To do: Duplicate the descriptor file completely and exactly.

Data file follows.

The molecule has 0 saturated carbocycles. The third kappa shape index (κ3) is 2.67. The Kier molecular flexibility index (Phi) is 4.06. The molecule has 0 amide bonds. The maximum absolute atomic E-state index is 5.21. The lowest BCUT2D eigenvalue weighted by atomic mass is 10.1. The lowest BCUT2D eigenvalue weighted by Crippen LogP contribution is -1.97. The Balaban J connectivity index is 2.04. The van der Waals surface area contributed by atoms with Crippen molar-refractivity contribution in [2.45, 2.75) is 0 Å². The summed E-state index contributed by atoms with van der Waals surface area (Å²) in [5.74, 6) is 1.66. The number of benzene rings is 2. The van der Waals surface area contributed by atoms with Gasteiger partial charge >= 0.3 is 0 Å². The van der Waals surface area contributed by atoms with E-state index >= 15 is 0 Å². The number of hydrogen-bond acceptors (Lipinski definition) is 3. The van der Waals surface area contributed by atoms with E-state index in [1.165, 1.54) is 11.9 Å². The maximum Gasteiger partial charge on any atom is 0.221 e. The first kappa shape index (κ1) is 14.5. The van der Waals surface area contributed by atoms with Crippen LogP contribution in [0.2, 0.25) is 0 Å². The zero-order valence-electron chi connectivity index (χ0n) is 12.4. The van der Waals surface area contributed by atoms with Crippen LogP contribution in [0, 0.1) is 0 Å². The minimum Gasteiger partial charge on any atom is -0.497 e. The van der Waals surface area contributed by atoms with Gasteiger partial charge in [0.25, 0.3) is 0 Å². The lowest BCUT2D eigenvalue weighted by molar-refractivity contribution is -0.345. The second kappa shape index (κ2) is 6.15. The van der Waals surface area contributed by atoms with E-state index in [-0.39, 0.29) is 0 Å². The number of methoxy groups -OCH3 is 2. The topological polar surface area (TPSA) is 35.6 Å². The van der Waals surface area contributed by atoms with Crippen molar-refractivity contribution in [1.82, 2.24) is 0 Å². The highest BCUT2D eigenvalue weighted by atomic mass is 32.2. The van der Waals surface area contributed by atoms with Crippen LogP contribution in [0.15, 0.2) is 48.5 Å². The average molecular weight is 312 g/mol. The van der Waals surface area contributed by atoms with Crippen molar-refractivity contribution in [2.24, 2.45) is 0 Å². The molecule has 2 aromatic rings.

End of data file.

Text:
The molecule has 0 saturated carbocycles. The third kappa shape index (κ3) is 2.67. The Kier molecular flexibility index (Phi) is 4.06. The molecule has 0 amide bonds. The maximum absolute atomic E-state index is 5.21. The lowest BCUT2D eigenvalue weighted by atomic mass is 10.1. The lowest BCUT2D eigenvalue weighted by Crippen LogP contribution is -1.97. The Balaban J connectivity index is 2.04. The van der Waals surface area contributed by atoms with Crippen molar-refractivity contribution in [2.45, 2.75) is 0 Å². The summed E-state index contributed by atoms with van der Waals surface area (Å²) in [5.74, 6) is 1.66. The number of benzene rings is 2. The van der Waals surface area contributed by atoms with Gasteiger partial charge >= 0.3 is 0 Å². The van der Waals surface area contributed by atoms with E-state index >= 15 is 0 Å². The number of hydrogen-bond acceptors (Lipinski definition) is 3. The van der Waals surface area contributed by atoms with E-state index in [1.165, 1.54) is 11.9 Å². The maximum Gasteiger partial charge on any atom is 0.221 e. The first kappa shape index (κ1) is 14.5. The van der Waals surface area contributed by atoms with Crippen LogP contribution in [0.2, 0.25) is 0 Å². The zero-order valence-electron chi connectivity index (χ0n) is 12.4. The van der Waals surface area contributed by atoms with Crippen LogP contribution in [0, 0.1) is 0 Å². The minimum Gasteiger partial charge on any atom is -0.497 e. The van der Waals surface area contributed by atoms with Gasteiger partial charge in [0.25, 0.3) is 0 Å². The lowest BCUT2D eigenvalue weighted by molar-refractivity contribution is -0.345. The second kappa shape index (κ2) is 6.15. The van der Waals surface area contributed by atoms with E-state index in [-0.39, 0.29) is 0 Å². The number of methoxy groups -OCH3 is 2. The topological polar surface area (TPSA) is 35.6 Å². The van der Waals surface area contributed by atoms with Crippen molar-refractivity contribution in [1.82, 2.24) is 0 Å². The highest BCUT2D eigenvalue weighted by atomic mass is 32.2. The van der Waals surface area contributed by atoms with Crippen LogP contribution in [0.15, 0.2) is 48.5 Å². The average molecular weight is 312 g/mol. The van der Waals surface area contributed by atoms with Crippen molar-refractivity contribution in [2.24, 2.45) is 0 Å². The molecule has 2 aromatic rings.